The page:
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Zebrafish Used In Studies For Developing Opioid Treatment Medication


While researchers rack their brains to come up with a better treatment method for opioid addiction, a possible solution arises.

Experts at the University of Utah have discovered the ability for zebra fish to become addicted to opioids. They hope that they can use this testing method to develop a treatment for humans. Behavioral Brain Research is a journal where the findings of this study have been published.

Currently, the issue with most treatment methods is that they just involve more opiates. They use a lower dose opiate to ease the patient off of the hard drugs they have been taking. When a person is in recovery and detox, it would be most ideal to medicate them without opiates; they just need to find a way to do it.

Randall Peterson is the dean of the College of Pharmacy at the University of Utah; he is currently involved with the study.

“There is still a compelling need for therapies that work in different ways, not just by replacing one opioid with another” he said.

When the researchers noticed the ability for the zebrafish to become addicted to opiates, they saw an opportunity to use this toward finding a solution for humans struggling with recovery.

An early study was conducted in a simple manner:

"First, they set up a fish tank containing two platforms on opposite sides, one white and one yellow. The yellow platform contained a sensor. When the fish swam over the sensor, it released food while a green light flashed. Nothing happened when they swam over the white platform."

The fish began to realize how the sensor worked.

Once the researchers knew that the fish understood the purpose of the food-releasing sensor they switched the food with hydrocodone, otherwise known as Vicodin. The fish began to absorb the drug.

To control the study, the researchers refilled the tank with fresh water to keep the fish coming back for more. They began to see that the fish needed more of the drug; they became noticeably addicted.

Over the course of a 5 day study, the fish were placed in the testing tank for 50 minutes each day. During those 50 minutes, some of the fish went back to the opiate water more than 2,000 times.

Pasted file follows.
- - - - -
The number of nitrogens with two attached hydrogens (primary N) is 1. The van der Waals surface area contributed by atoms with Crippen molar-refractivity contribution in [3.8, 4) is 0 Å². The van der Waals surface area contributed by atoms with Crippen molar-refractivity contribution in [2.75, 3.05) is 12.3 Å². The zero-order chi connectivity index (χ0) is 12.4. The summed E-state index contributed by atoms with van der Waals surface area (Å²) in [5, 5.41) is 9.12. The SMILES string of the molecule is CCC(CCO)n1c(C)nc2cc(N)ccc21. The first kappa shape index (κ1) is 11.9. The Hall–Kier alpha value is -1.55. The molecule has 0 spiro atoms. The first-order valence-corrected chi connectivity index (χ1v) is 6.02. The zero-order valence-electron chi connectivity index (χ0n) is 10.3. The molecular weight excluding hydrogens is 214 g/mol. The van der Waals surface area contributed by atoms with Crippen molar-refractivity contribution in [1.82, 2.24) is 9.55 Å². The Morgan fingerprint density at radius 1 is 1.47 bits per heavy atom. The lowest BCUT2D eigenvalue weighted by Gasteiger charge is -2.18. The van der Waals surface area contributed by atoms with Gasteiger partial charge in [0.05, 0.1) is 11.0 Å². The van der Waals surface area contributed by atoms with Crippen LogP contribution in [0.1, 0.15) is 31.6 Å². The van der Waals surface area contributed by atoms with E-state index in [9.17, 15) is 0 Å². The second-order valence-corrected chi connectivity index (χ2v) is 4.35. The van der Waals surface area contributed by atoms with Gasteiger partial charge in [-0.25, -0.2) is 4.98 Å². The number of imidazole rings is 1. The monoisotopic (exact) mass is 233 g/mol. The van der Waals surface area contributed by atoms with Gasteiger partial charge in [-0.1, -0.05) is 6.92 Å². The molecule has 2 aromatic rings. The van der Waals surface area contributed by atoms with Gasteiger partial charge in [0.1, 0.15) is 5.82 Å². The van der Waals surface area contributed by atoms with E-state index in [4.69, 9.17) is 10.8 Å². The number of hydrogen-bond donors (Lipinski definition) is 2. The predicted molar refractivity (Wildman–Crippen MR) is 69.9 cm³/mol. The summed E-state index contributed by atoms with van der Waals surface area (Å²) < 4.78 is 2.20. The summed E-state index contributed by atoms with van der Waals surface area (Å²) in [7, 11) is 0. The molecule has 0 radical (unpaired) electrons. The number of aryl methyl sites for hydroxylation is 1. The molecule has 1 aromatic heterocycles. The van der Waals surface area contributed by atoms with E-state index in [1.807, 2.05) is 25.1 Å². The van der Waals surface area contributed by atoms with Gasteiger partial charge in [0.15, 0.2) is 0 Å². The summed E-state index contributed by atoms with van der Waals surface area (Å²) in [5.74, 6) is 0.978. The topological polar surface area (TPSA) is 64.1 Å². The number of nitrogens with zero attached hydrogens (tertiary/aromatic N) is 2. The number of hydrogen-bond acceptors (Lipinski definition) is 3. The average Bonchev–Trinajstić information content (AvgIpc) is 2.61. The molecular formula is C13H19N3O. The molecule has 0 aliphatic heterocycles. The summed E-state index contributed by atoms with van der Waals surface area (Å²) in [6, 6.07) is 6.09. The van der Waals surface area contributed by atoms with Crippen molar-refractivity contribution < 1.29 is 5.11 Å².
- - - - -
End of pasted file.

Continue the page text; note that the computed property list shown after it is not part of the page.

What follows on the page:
The researchers filled the tank with fresh water to observe the behavior of the fish once the opiates were removed. The fish swam in and out of the testing area more than 200 times and when they realized the drug was no longer available, they showed signed of anxiety and irritation; clear proof of their addiction to the opioids.

“What’s new here is that this is a self-administration model where the fish have to perform an action to receive a drug, so that’s fundamentally different in terms of the way the brain responds to the drug,” Peterson. “[This enables] us to measure motivation in drug-seeking in a more complete way.”

This study is ground breaking for a couple reasons. For one, zebrafish 70 percent of the same genes with humans, according to Futurism. Also they share similar neurological makeup with us,

"an μ-opioid receptor and two neurotransmitters - to humans, meaning they react to addiction in the same way."

“Drugs of abuse target the pathways of the pleasure centers very effectively,” Gabriel Bossé, an author on the study. “These pathways are conserved in zebrafish, and the fish can experience some of the same signs of addiction and withdrawal as people.”

In our nation 33,000 people died of opioid overdose in 2015.

Currently, about 2.6 million people are addicted to some form of opiate whether it's heroin or some form of legal painkiller; they're all deadly when abused.

These shocking numbers have lead our new president to announce this epidemic as an "emergency" that must be dealt with.

“The opioid crisis is an emergency, and I’m saying officially right now it is an emergency,” said Trump. “It’s a national emergency. We’re going to spend a lot of time, a lot of effort and a lot of money on the opioid crisis.”

This research is leading to some ground breaking observations. After watching thousands of fish, experts have noticed genetic mutations begin to occur due to the addiction. They also saw that female zebrafish are able to produce up to 200 eggs every day.

While this can help the researchers figure out a suitable treatment method for humans to use, it could be years before an actual product is on the market.

However, they will not stop with their efforts to create a revolutionary medication.

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